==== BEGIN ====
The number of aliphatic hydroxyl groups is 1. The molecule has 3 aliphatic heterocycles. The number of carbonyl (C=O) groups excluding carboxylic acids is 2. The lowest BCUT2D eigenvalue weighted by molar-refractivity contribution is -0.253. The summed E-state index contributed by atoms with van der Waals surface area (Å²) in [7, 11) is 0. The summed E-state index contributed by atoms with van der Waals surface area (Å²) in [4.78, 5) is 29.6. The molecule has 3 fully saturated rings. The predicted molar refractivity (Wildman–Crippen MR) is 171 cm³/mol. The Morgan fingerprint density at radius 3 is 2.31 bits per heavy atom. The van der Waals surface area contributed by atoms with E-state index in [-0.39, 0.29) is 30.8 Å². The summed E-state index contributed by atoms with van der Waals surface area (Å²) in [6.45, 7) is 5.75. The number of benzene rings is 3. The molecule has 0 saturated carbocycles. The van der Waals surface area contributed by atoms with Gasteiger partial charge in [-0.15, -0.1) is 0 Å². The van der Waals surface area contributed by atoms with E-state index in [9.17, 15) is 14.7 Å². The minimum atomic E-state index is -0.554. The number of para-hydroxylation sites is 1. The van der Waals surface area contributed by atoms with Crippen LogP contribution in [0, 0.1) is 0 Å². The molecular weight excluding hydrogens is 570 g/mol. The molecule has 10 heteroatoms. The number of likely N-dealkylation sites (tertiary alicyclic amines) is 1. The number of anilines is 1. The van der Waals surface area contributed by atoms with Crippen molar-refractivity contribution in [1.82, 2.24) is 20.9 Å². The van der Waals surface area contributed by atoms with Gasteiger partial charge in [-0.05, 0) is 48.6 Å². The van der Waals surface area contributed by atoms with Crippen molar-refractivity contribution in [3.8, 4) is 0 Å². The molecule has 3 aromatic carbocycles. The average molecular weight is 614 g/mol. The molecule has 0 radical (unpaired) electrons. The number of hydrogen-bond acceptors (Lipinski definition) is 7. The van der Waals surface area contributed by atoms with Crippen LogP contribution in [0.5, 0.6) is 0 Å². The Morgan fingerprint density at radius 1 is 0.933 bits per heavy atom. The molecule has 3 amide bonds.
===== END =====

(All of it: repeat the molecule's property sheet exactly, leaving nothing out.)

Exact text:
The number of aliphatic hydroxyl groups is 1. The molecule has 3 aliphatic heterocycles. The number of carbonyl (C=O) groups excluding carboxylic acids is 2. The lowest BCUT2D eigenvalue weighted by molar-refractivity contribution is -0.253. The summed E-state index contributed by atoms with van der Waals surface area (Å²) in [7, 11) is 0. The summed E-state index contributed by atoms with van der Waals surface area (Å²) in [4.78, 5) is 29.6. The molecule has 3 fully saturated rings. The predicted molar refractivity (Wildman–Crippen MR) is 171 cm³/mol. The Morgan fingerprint density at radius 3 is 2.31 bits per heavy atom. The van der Waals surface area contributed by atoms with E-state index in [-0.39, 0.29) is 30.8 Å². The summed E-state index contributed by atoms with van der Waals surface area (Å²) in [6.45, 7) is 5.75. The number of benzene rings is 3. The molecule has 0 saturated carbocycles. The van der Waals surface area contributed by atoms with Gasteiger partial charge in [-0.15, -0.1) is 0 Å². The van der Waals surface area contributed by atoms with E-state index in [9.17, 15) is 14.7 Å². The minimum atomic E-state index is -0.554. The number of para-hydroxylation sites is 1. The van der Waals surface area contributed by atoms with Crippen LogP contribution in [0, 0.1) is 0 Å². The molecular weight excluding hydrogens is 570 g/mol. The molecule has 10 heteroatoms. The number of likely N-dealkylation sites (tertiary alicyclic amines) is 1. The number of anilines is 1. The van der Waals surface area contributed by atoms with Crippen molar-refractivity contribution in [1.82, 2.24) is 20.9 Å². The van der Waals surface area contributed by atoms with Gasteiger partial charge in [-0.05, 0) is 48.6 Å². The van der Waals surface area contributed by atoms with Crippen molar-refractivity contribution in [3.8, 4) is 0 Å². The molecule has 3 aromatic carbocycles. The average molecular weight is 614 g/mol. The molecule has 0 radical (unpaired) electrons. The number of hydrogen-bond acceptors (Lipinski definition) is 7. The van der Waals surface area contributed by atoms with Crippen LogP contribution in [0.5, 0.6) is 0 Å². The Morgan fingerprint density at radius 1 is 0.933 bits per heavy atom. The molecule has 3 amide bonds.